The Vantage Point (1915)
If tired of trees I seek again mankind,
Well I know where to hie me—in the dawn,
To a slope where the cattle keep the lawn.
There amid lolling juniper reclined,
Myself unseen, I see in white defined
Far off the homes of men, and farther still
The graves of men on an opposing hill,
Living or dead, whichever are to mind.
And if by noon I have too much of these,
I have but to turn on my arm, and lo,
The sunburned hillside sets my face aglow,
My breathing shakes the bluet like a breeze,
I smell the earth, I smell the bruised plant,
I look into the crater of the ant.
This poem by Robert Frost is about a man, lost in the world of humanity, seeking refuge in the vast beauty of nature. This poem fills the first category, as it is by Robert Frost. I chose it because it brings out the simplicity in natures beauty.
Nothing Gold can Stay (1923)
Nature’s first green is gold,
Her hardest hue to hold.
Her early leaf’s a flower;
But only so an hour.
Then leaf subsides to leaf.
So Eden sank to grief,
So dawn goes down to day.
Nothing gold can stay.
This poem by Robert Frost is about the fact that all good things come to an end, and we should enjoy their beauty while they are here, for they are not too long to stay. This poem also fills the first category. I chose this poem because it is very relatable, and it shows us that we should appreciate what we have while we have it.
Acquainted with the Night (1928)
I have been one acquainted with the night. I have walked out in rain—and back in rain. I have out-walked the furthest city light.
I have looked down the saddest city lane. I have passed by the watchman on his beat And dropped my eyes, unwilling to explain.
I have stood still and stopped the sound of feet When far away an interrupted cry Came over houses from another street,
But not to call me back or say good-bye; And further still at an unearthly height, One luminary clock against the sky
Proclaimed the time was neither wrong nor right I have been one acquainted with the night.
This poem by Robert Frost is about isolation, loneliness, and depression, mainly from the authors experience. This poem also fills the first category. I chose this poem because it symbolizes the authors struggles with depression and it shows how loneliness can be depressing.
When Giving is all we Have (2014)
We give because someone gave to us.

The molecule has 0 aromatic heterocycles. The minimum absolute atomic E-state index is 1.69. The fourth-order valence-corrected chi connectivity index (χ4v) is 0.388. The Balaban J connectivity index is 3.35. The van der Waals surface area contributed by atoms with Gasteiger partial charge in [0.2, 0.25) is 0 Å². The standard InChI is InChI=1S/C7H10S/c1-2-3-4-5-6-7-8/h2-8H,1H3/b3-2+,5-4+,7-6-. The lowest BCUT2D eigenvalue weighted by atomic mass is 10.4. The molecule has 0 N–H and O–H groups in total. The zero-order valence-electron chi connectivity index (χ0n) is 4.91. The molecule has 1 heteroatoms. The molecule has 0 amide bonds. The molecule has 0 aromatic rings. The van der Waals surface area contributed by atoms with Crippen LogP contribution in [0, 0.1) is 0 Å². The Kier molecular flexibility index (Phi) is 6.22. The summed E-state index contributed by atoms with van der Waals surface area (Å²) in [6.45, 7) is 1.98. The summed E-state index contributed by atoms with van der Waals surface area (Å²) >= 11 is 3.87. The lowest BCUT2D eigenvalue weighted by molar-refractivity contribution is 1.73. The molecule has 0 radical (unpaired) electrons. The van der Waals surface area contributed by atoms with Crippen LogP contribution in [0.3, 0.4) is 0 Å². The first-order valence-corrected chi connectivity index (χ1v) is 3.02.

We give because nobody gave to us.
We give because giving has changed us.
We give because giving could have changed us.
We have been better for it,
We have been wounded by it—
Giving has many faces: It is loud and quiet,
Big, though small, diamond in wood-nails.
Its story is old, the plot worn and the pages too,
But we read this book, anyway, over and again:
Giving is, first and every time, hand to hand,
Mine to yours, yours to mine.
You gave me blue and I gave you yellow.
Together we are simple green. You gave me
What you did not have, and I gave you
What I had to give—together, we made
Something greater from the difference.
This poem by Alberto Rios is about the gift of giving. This poem fills the second category. I chose this poem because giving is always good and it is a good symbol of giving and how it can be a great thing.
When There Were Ghosts (2014)
On the Mexico side in the 1950s and 60s,
There were movie houses everywhere
And for the longest time people could smoke
As they pleased in the comfort of the theaters.
The smoke rose and the movie told itself
On the screen and in the air both,
The projection caught a little
In the wavering mist of the cigarettes.
In this way, every story was two stories
And every character lived near its ghost.
Looking up we knew what would happen next
Before it did, as if it the movie were dreaming
Itself, and we were part of it, part of the plot
Itself, and not just the audience.
And in that dream the actors’ faces bent
A little, hard to make out exactly in the smoke,
So that María Félix and Pedro Armendáriz
Looked a little like my aunt and one of my uncles—
And so they were, and so were we all in the movies,
Which is how I remember it: Popcorn in hand,
Smoke in the air, gum on the floor—
Those Saturday nights, we ourselves
Were the story and the stuff and the stars.
We ourselves were alive in the dance of the dream.
This poem by Alberto Rios is about the enjoyment of spending time doing things that make you happy, and getting carried away in activity. This poem fills the second category. I chose this poem because it is a happy poem, and it shows that we all can enjoy whatever we do, as long as we can see it in a positive way and indulge in it.
Carpe Diem (1923)
Age saw two quiet children
Go loving by at twilight,
He knew not whether homeward,
Or outward from the village,
Or (chimes were ringing) church-ward,
He waited, (they were strangers)
Till they were out of hearing
To bid them both be happy.
"Be happy, happy, happy,
And seize the day of pleasure."
The age-long theme is Age's.
'Twas Age imposed on poems
Their gather-roses burden
To warn against the danger
That overtaken lovers
From being over-flooded
With happiness should have it.
And yet not know they have it.
But bid life seize the present?
It lives less in the present
Than in the future always,
And less in both together
Than in the past. The present
Is too much for the senses,
Too crowding, too confusing-
Too present to imagine.
This poem by Robert Frost is about Carpe Diem, or seizing the day. This poem fills the third category. I chose this poem because it has meaning to me, and it is relatable, in the fact that the present is now, and it is too great not to enjoy. The future may hold greatness, but enjoy the present while it's here.